4 Steps to Turning Conversations to Christ
- Rebecca Manley Pippert
- 2016 29 Dec
“I do want to share my faith with people, but the topic just never seems to come up…”
Have you ever felt that frustration?
You’re great at talking to moms at the school pick up line about your kids; you love talking to your friends about sports; you’re happy discussing the election with your colleagues.
But things never go past small talk to a deeper heart level. And all the while the topic most important to you—the good news of Jesus Christ—never seems to come up. In real life, very few people will randomly ask you: “Please would you explain to me who Jesus is and why he died?”
I’ve done training around the world helping ordinary Christians get better at evangelism, and one question that I always hear is: “I have no idea how to go from a normal, everyday conversation to a spiritual one? How do I raise the topic of faith naturally?”
Ask good questions
There are two primary ways in the Bible that God communicates with people: He asks questions and he tells stories. So often we default to preaching sermons or giving answers. Who do you think is the better communicator?
Questions are effective because they can be used in a non-threatening way; they often elicit a question back in return; and most people are touched that we want to get to know them. They are a brilliant way of opening up conversations—so long as we’re asking the right ones.
Perhaps you’re thinking, “But wait, isn’t this all a bit manipulative?” That depends on our motives. Remember, our questions won’t be effective unless we genuinely care for people! We must not feign an interest in someone just so we can slip in the gospel—that kind of approach will always backfire. But equally, if we really love people then we must be actively seeking to share the gospel with them.
So is there a way to take our friend’s interests seriously, and without being manipulative, to rouse their curiosity in faith? There is!
The Concentric Circle Model is a helpful way of understanding how conversations work. Any good conversation is always determined by the questions we ask.
These are four stages to open up deeper, more meaningful—and eventually spiritual—conversations with people.
1. General interest questions
Anyone sincerely interested in others will always ask questions about a person’s interests. “What do you do? Do you have family? Where are you from?”
2. Specific interest questions
What follows naturally are the more specific questions about their area of interest: what, why, how?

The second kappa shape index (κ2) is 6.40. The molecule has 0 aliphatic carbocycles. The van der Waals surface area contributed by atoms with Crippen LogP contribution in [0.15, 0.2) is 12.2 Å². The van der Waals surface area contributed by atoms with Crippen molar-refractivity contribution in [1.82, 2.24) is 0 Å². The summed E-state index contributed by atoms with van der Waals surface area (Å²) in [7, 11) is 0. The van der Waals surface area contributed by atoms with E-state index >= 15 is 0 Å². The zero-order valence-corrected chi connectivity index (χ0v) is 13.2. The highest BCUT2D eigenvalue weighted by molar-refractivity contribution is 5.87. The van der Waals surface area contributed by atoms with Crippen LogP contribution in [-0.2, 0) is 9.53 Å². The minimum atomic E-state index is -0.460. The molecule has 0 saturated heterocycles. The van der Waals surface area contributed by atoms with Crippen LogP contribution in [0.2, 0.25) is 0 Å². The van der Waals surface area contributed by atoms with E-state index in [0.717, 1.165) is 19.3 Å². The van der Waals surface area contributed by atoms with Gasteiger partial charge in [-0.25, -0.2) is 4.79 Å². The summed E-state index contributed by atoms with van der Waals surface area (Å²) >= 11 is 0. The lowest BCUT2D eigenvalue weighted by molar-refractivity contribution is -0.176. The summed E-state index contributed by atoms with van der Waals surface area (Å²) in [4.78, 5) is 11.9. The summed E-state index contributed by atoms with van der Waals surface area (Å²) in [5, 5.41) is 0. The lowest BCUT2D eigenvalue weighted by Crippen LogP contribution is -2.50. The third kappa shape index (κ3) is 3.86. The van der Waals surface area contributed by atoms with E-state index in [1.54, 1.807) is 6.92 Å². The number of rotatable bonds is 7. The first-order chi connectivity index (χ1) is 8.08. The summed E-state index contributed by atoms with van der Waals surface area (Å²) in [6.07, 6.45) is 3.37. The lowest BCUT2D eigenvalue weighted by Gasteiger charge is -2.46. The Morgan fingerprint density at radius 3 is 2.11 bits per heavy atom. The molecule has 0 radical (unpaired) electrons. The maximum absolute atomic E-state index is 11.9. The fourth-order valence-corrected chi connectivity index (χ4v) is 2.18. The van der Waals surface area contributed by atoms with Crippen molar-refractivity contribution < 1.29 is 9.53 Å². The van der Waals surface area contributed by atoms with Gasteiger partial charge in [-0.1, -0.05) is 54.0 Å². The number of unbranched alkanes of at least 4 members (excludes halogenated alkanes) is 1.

These two areas are something we don’t have to think about. We do it naturally when we are interested a person. It’s the next two areas that we often don’t think about and that we need to learn how to do.
3. Issue questions
We need to ask a reflective question about their area of interest – a question that causes them to reflect on what they believe.
4. God questions
We need to ask a spiritual question—a “God question”. We usually think this is the hardest, but once we learn how to ask the issue questions it often leads naturally to the God question.
So that’s the theory—but here’s how it might work out in practice with three different groups of people:
Imagine you met a…
A. A doctor
1. General: What made you go into medicine?
2. Specific: what’s your area? Why did you choose it? What are the challenges?
3. Issue: How do you give hope to patients who are terminal?
4. God: what hope would it give if we knew that God is real and there’s a life beyond this one?
B. An Art student
1. General: What are you studying at university?
2. Specific: why did you choose Art? What is your art form? Why do you love that expression of art so much?
3. Issue: Since you will make a living at creating beauty, what draws you to beauty? What do you think is the source of beauty?
4. God: Do you think there might be a Master Artist behind what we see? Could there be a Creator god who is the source of all beauty and who gave us with the ability to recognize and enjoy beauty?
C. A fitness fanatic
1 General: You are obviously very fit! What kind of workouts do you do? How often?
2 Specific: Was there ever a time when you couldn’t work out due to injury? How’d that make you feel about yourself?
3 Issue: Have you ever found a way of acceptance that isn’t based on your performance?
4. God: As we age and our bodies begin to fall apart, what difference would it make to know there is a God whose love for us is not based on our performance?
Remember: this might appear stilted, but conversations in real life are always much more fluid than these examples. You might spend quite a bit of time on the first two areas just getting to know a person. You might ask these questions over the course of several conversations. But at some point we need to ask the “issue” and “God” questions.
Asking good questions takes practice! So keep working at it. Keep this diagram at the back of your mind when you’re next talking to an acquaintance and think to yourself, “What would the next question be?” And above all, pray daily—ask God to give you a listening ear, a discerning heart and courage to ask the next question.
This article originally appeared on TheGoodBook.com. Used with permission.
Rebecca Manley Pippert regularly speaks on spiritual renewal, evangelism and character formation for church conferences, at schools and colleges and in pastoral training seminars. Becky has written several books on evangelism and Christian living, including the best-selling Out of the Saltshaker. and the LiveGrowKnow DVD curriculum. She and her husband Dick divide their time between Belfast, Northern Ireland and Michigan, USA.
Image courtesy: Thinkstockphotos.com
Publication date: December 29, 2016